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  The impact of aesthetic evaluation and physical ability on dance perception

Cross, E. S., Kirsch, L., Ticini, L. F., & Schütz-Bosbach, S. (2011). The impact of aesthetic evaluation and physical ability on dance perception. Frontiers in Human Neuroscience, 5: 102. doi:10.3389/fnhum.2011.00102.

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Item Permalink: http://hdl.handle.net/11858/00-001M-0000-0012-0760-4 Version Permalink: http://hdl.handle.net/21.11116/0000-0002-4B5A-6
Genre: Journal Article

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Cross_Kirsch_2011.pdf (Publisher version), 627KB
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 Creators:
Cross, Emily S.1, 2, 3, Author              
Kirsch, Louise1, Author
Ticini, Luca Francesco1, 4, Author              
Schütz-Bosbach, Simone1, Author              
Affiliations:
1Max Planck Research Group Body and Self, MPI for Human Cognitive and Brain Sciences, Max Planck Society, ou_634554              
2Donders Institute for Brain, Cognition and Behaviour, Radboud University, Nijmegen, the Netherlands, ou_persistent22              
3School of Psychology, Wales Institute for Cognitive Neuroscience, Bangor University, United Kingdom, ou_persistent22              
4Italian Society of Neuroesthetics, Trieste, Italy, ou_persistent22              

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Free keywords: Dance; Neuroaesthetics; Parietal; Visual; fMRI; AON; Ballet
 Abstract: The field of neuroaesthetics attracts attention from neuroscientists and artists interested in the neural underpinnings of esthetic experience. Though less studied than the neuroaesthetics of visual art, dance neuroaesthetics is a particularly rich subfield to explore, as it is informed not only by research on the neurobiology of aesthetics, but also by an extensive literature on how action experience shapes perception. Moreover, it is ideally suited to explore the embodied simulation account of esthetic experience, which posits that activation within sensorimotor areas of the brain, known as the action observation network (AON), is a critical element of the esthetic response. In the present study, we address how observers’ esthetic evaluation of dance is related to their perceived physical ability to reproduce the movements they watch. Participants underwent functional magnetic resonance imaging while evaluating how much they liked and how well they thought they could physically replicate a range of dance movements performed by professional ballet dancers. We used parametric analyses to evaluate brain regions that tracked with degree of liking and perceived physical ability. The findings reveal strongest activation of occipitotemporal and parietal portions of the AON when participants view movements they rate as both esthetically pleasing and difficult to reproduce. As such, these findings begin to illuminate how the embodied simulation account of esthetic experience might apply to watching dance, and provide preliminary evidence as to why some people find enjoyment in an evening at the ballet.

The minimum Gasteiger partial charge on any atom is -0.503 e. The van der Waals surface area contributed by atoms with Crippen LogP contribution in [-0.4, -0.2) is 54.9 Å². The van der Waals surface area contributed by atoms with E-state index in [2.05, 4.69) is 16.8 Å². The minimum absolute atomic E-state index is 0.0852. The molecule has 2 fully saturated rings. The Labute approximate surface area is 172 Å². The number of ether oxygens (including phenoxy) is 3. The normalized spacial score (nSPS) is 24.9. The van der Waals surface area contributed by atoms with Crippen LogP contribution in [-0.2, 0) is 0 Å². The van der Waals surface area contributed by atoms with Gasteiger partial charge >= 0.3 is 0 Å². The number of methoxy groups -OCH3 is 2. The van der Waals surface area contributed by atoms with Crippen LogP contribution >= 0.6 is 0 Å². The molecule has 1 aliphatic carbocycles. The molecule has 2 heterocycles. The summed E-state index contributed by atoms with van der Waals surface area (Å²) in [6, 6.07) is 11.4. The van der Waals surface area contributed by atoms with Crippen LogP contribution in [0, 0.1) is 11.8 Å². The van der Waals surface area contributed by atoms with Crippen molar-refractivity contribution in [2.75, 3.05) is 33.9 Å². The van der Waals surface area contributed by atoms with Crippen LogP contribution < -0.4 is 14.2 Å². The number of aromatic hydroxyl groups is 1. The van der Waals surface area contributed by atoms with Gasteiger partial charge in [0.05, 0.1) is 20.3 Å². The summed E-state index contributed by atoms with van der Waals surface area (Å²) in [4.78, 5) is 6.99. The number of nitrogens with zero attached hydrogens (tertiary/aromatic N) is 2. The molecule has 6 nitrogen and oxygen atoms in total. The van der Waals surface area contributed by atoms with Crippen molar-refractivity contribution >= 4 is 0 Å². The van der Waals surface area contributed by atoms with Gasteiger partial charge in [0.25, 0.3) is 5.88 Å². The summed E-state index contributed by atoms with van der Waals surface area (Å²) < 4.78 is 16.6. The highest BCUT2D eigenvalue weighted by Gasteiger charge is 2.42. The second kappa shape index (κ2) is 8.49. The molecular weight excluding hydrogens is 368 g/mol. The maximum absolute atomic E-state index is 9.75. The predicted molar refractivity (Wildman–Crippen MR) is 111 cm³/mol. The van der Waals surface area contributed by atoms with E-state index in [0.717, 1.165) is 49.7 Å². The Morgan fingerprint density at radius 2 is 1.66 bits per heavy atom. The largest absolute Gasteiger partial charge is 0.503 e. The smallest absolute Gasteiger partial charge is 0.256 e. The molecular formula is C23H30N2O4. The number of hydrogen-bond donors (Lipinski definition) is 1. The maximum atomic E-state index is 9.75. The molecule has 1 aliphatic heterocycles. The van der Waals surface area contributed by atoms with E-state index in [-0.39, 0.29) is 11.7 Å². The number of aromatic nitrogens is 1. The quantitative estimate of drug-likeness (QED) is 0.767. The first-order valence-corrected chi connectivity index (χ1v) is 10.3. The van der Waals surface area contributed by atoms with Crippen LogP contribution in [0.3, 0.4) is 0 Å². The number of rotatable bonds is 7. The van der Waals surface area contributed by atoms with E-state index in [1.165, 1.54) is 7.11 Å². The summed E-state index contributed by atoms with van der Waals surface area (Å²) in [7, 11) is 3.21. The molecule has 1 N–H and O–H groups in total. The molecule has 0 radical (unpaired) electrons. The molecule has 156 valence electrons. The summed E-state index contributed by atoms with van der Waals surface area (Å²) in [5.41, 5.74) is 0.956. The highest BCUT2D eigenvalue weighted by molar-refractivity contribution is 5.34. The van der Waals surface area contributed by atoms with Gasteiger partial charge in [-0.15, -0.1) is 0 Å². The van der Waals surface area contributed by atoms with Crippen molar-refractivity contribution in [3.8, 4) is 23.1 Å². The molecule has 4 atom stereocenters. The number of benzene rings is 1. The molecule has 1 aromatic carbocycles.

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Language(s): eng - English
 Dates: 20112011-09-032011-09-21
 Publication Status: Published online
 Pages: -
 Publishing info: -
 Table of Contents: -
 Rev. Type: Peer
 Identifiers: DOI: 10.3389/fnhum.2011.00102
 Degree: -

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Title: Frontiers in Human Neuroscience
  Abbreviation : Front Hum Neurosci
Source Genre: Journal
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Publ. Info: Lausanne, Switzerland : Frontiers Research Foundation
Pages: - Volume / Issue: 5 Sequence Number: 102 Start / End Page: - Identifier: ISSN: 1662-5161
CoNE: https://pure.mpg.de/cone/journals/resource/1662-5161